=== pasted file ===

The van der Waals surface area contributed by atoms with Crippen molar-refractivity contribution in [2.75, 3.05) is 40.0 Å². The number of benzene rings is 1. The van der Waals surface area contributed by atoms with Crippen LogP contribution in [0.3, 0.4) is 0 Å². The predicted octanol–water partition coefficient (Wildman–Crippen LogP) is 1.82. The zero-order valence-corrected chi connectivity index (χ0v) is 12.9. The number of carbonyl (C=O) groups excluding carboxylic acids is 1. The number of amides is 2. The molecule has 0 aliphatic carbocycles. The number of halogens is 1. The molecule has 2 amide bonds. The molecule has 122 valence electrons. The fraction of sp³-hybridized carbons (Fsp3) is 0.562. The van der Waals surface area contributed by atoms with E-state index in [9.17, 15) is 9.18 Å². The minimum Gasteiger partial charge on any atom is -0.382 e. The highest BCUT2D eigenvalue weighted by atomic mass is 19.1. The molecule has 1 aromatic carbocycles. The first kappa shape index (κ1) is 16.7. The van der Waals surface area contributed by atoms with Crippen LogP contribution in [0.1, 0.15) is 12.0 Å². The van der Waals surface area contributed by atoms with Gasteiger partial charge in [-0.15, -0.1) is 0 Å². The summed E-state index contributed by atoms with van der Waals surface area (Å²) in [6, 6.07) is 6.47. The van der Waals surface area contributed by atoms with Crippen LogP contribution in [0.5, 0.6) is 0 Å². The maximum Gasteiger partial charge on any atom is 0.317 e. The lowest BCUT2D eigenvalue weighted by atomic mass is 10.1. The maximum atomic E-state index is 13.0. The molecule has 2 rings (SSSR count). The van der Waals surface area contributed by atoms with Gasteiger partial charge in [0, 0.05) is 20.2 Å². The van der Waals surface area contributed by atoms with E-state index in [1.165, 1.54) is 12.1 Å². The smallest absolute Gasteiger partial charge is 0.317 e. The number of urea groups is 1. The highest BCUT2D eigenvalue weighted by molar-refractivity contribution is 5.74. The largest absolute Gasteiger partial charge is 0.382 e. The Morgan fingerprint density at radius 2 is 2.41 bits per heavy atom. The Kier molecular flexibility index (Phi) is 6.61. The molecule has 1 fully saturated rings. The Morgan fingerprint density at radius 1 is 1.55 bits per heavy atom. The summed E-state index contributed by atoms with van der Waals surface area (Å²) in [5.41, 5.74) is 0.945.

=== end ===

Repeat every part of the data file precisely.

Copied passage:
The van der Waals surface area contributed by atoms with Crippen molar-refractivity contribution in [2.75, 3.05) is 40.0 Å². The number of benzene rings is 1. The van der Waals surface area contributed by atoms with Crippen LogP contribution in [0.3, 0.4) is 0 Å². The predicted octanol–water partition coefficient (Wildman–Crippen LogP) is 1.82. The zero-order valence-corrected chi connectivity index (χ0v) is 12.9. The number of carbonyl (C=O) groups excluding carboxylic acids is 1. The number of amides is 2. The molecule has 0 aliphatic carbocycles. The number of halogens is 1. The molecule has 2 amide bonds. The molecule has 122 valence electrons. The fraction of sp³-hybridized carbons (Fsp3) is 0.562. The van der Waals surface area contributed by atoms with E-state index in [9.17, 15) is 9.18 Å². The minimum Gasteiger partial charge on any atom is -0.382 e. The highest BCUT2D eigenvalue weighted by atomic mass is 19.1. The molecule has 1 aromatic carbocycles. The first kappa shape index (κ1) is 16.7. The van der Waals surface area contributed by atoms with Crippen LogP contribution in [0.1, 0.15) is 12.0 Å². The van der Waals surface area contributed by atoms with Gasteiger partial charge in [-0.15, -0.1) is 0 Å². The summed E-state index contributed by atoms with van der Waals surface area (Å²) in [6, 6.07) is 6.47. The van der Waals surface area contributed by atoms with Crippen LogP contribution in [0.5, 0.6) is 0 Å². The maximum Gasteiger partial charge on any atom is 0.317 e. The lowest BCUT2D eigenvalue weighted by atomic mass is 10.1. The maximum atomic E-state index is 13.0. The molecule has 2 rings (SSSR count). The van der Waals surface area contributed by atoms with Gasteiger partial charge in [0, 0.05) is 20.2 Å². The van der Waals surface area contributed by atoms with E-state index in [1.165, 1.54) is 12.1 Å². The smallest absolute Gasteiger partial charge is 0.317 e. The number of urea groups is 1. The highest BCUT2D eigenvalue weighted by molar-refractivity contribution is 5.74. The largest absolute Gasteiger partial charge is 0.382 e. The Morgan fingerprint density at radius 2 is 2.41 bits per heavy atom. The Kier molecular flexibility index (Phi) is 6.61. The molecule has 1 fully saturated rings. The Morgan fingerprint density at radius 1 is 1.55 bits per heavy atom. The summed E-state index contributed by atoms with van der Waals surface area (Å²) in [5.41, 5.74) is 0.945.